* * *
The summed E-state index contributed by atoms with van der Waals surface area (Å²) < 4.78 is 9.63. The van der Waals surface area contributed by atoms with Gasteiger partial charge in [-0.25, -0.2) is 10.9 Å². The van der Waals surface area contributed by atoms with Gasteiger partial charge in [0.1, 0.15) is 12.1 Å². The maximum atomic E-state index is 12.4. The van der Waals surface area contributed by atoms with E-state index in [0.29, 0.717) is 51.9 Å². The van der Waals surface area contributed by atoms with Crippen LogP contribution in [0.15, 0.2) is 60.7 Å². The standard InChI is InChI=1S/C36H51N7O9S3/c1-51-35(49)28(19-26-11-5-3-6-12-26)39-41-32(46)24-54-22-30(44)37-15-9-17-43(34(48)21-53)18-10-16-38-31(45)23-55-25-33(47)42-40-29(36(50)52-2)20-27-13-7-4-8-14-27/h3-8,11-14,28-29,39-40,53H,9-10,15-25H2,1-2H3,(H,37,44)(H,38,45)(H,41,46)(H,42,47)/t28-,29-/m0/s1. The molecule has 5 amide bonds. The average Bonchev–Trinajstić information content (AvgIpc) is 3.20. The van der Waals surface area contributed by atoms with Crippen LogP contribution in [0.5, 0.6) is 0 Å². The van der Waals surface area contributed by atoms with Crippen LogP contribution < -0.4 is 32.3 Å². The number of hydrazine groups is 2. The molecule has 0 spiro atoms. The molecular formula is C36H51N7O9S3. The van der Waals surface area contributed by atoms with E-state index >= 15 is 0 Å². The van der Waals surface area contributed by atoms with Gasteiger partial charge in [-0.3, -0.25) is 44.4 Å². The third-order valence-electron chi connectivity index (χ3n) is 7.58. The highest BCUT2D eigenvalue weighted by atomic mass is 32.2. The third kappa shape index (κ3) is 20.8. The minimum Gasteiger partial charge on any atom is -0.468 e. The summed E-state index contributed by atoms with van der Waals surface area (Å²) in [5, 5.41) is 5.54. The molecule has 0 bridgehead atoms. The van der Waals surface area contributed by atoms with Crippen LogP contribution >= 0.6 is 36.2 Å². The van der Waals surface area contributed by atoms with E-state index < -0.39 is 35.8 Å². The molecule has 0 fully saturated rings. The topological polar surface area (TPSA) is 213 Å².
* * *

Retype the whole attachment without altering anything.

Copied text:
The summed E-state index contributed by atoms with van der Waals surface area (Å²) < 4.78 is 9.63. The van der Waals surface area contributed by atoms with Gasteiger partial charge in [-0.25, -0.2) is 10.9 Å². The van der Waals surface area contributed by atoms with Gasteiger partial charge in [0.1, 0.15) is 12.1 Å². The maximum atomic E-state index is 12.4. The van der Waals surface area contributed by atoms with E-state index in [0.29, 0.717) is 51.9 Å². The van der Waals surface area contributed by atoms with Crippen LogP contribution in [0.15, 0.2) is 60.7 Å². The standard InChI is InChI=1S/C36H51N7O9S3/c1-51-35(49)28(19-26-11-5-3-6-12-26)39-41-32(46)24-54-22-30(44)37-15-9-17-43(34(48)21-53)18-10-16-38-31(45)23-55-25-33(47)42-40-29(36(50)52-2)20-27-13-7-4-8-14-27/h3-8,11-14,28-29,39-40,53H,9-10,15-25H2,1-2H3,(H,37,44)(H,38,45)(H,41,46)(H,42,47)/t28-,29-/m0/s1. The molecule has 5 amide bonds. The average Bonchev–Trinajstić information content (AvgIpc) is 3.20. The van der Waals surface area contributed by atoms with Crippen LogP contribution in [0.5, 0.6) is 0 Å². The van der Waals surface area contributed by atoms with Crippen LogP contribution < -0.4 is 32.3 Å². The number of hydrazine groups is 2. The molecule has 0 spiro atoms. The molecular formula is C36H51N7O9S3. The van der Waals surface area contributed by atoms with E-state index >= 15 is 0 Å². The van der Waals surface area contributed by atoms with Gasteiger partial charge in [-0.3, -0.25) is 44.4 Å². The third-order valence-electron chi connectivity index (χ3n) is 7.58. The highest BCUT2D eigenvalue weighted by atomic mass is 32.2. The third kappa shape index (κ3) is 20.8. The minimum Gasteiger partial charge on any atom is -0.468 e. The summed E-state index contributed by atoms with van der Waals surface area (Å²) in [5, 5.41) is 5.54. The molecule has 0 bridgehead atoms. The van der Waals surface area contributed by atoms with Crippen LogP contribution >= 0.6 is 36.2 Å². The van der Waals surface area contributed by atoms with E-state index < -0.39 is 35.8 Å². The molecule has 0 fully saturated rings. The topological polar surface area (TPSA) is 213 Å².